Question: In dharma talks, the causes of suffering are often discussed, as is the cessation of suffering. I have been a Buddhist for about eighteen years, and while I feel I have an understanding and acceptance of the causes of personal suffering, I find it difficult to understand the causes of suffering when we suffer for others. Such suffering is not due to ignorance or attachment. It’s raw pain when I see an animal beaten, or a child abused, or prisoners tortured. The suffering of others makes me feel so helpless. How can I accept this?
Narayan Helen Liebenson: How do we make sense of the immense suffering in this world? How do we bear it and help alleviate it without being overwhelmed by a sense of helplessness? These are the most human of questions.
I don’t know that understanding the causes of the suffering of others changes anything for the better. What we do know is that everything happens because of conditions coming together. We can’t know what all of those conditions may be in any given situation, but when it comes to the suffering of others, less analysis and more compassionate action may be the better approach.
Our practice is to see that sometimes situations do seem hopeless, and yet at the same time to summon up the courage and heartfulness to do our best to make them otherwise.
Compassion is caring for and responding to suffering. It is easy to fall into conditioned patterns of reactivity: we withdraw, become indifferent, get stuck in anger or lost in fear, allow a sense of powerlessness to control us. Our practice is to see that sometimes situations do seem hopeless, and yet at the same time to summon up the courage and heartfulness to do our best to make them otherwise.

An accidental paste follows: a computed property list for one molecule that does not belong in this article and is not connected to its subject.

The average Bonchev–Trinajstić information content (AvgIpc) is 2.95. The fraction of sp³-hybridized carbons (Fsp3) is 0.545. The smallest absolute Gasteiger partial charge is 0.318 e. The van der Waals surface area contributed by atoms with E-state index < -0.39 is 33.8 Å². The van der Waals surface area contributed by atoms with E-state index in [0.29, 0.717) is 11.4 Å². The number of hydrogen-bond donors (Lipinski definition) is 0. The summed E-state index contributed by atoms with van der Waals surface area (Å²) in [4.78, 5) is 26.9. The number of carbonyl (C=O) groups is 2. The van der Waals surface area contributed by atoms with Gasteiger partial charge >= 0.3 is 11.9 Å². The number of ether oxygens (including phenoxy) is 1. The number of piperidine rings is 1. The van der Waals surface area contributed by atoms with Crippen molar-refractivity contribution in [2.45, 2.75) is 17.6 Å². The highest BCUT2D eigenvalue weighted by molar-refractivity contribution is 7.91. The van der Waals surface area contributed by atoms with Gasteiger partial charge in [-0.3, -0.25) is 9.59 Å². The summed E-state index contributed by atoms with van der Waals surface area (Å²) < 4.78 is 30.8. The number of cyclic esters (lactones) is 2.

I remember being surprised when I first learned that the Buddha had defined compassion as “a trembling of the heart” and “a pleasant sense of care.” Until then, I had always thought that compassion meant “to suffer with.” The Buddha’s words helped me to see that being compassionate means being vulnerable and yet very strong. To me, a trembling of the heart means encouraging our hearts to stay open in the face of suffering. And a pleasant sense of care implies confidence and capability, the ability to hold the distress of others in such a way as to be effective in our efforts to help.
Feelings of helplessness and powerlessness are normal and human, and as we come to understand suffering as well as the end of suffering, we tap into the ways in which we are really not helpless at all.
I’m not sure you want to accept the suffering you see around you as much as to try to alleviate it. The fact that you can’t tolerate it points to a tender heart. This tenderness needs to be balanced with a sense of confidence so that you can respond wisely and skillfully, rather than becoming paralyzed and frozen.
Where do we begin? Recognizing and opening to our own pain allows us to open to the pain of others without being overwhelmed. Also, it’s important to remember that the practice is to see not only the agonies that inflict us but the strengths we have as well. In other words, to see that which is not suffering. To know this in oneself allows one to know it in others. Thus we are training ourselves to have faith in the true nature of all beings, not to think of others with pity and a sense of separation.
When we are practicing in this way, something remarkable may happen, at least at times: we may want to stay open to this possibility. When we think of someone like Nelson Mandela, we think of the horrors he experienced as well as how profoundly inspiring he has been. Somehow, he was able to sustain his faith and compassion in the midst of truly terrible conditions, and to come out of these conditions transformed and with great love. Perhaps we all have such untapped capabilities.
Zenkei Blanche Hartman: The pain you speak of when you witness the suffering of others is what we mean when we speak of compassion (“to suffer with”). It is a natural feeling because of the inherent connection of all beings. And what a cruel world we might live in if we did not have the capacity for compassion!
Like the Buddha, you may have been working on this question since you were a child. As a child, he went to watch the spring celebration of the first plowing of the fields to prepare for planting, and during the colorful celebratory festival in which his father ceremoniously made the first furrow, the young Siddhartha noticed that the plow cut through the underground homes of the insects and worms and exposed them to the birds, who then ate them.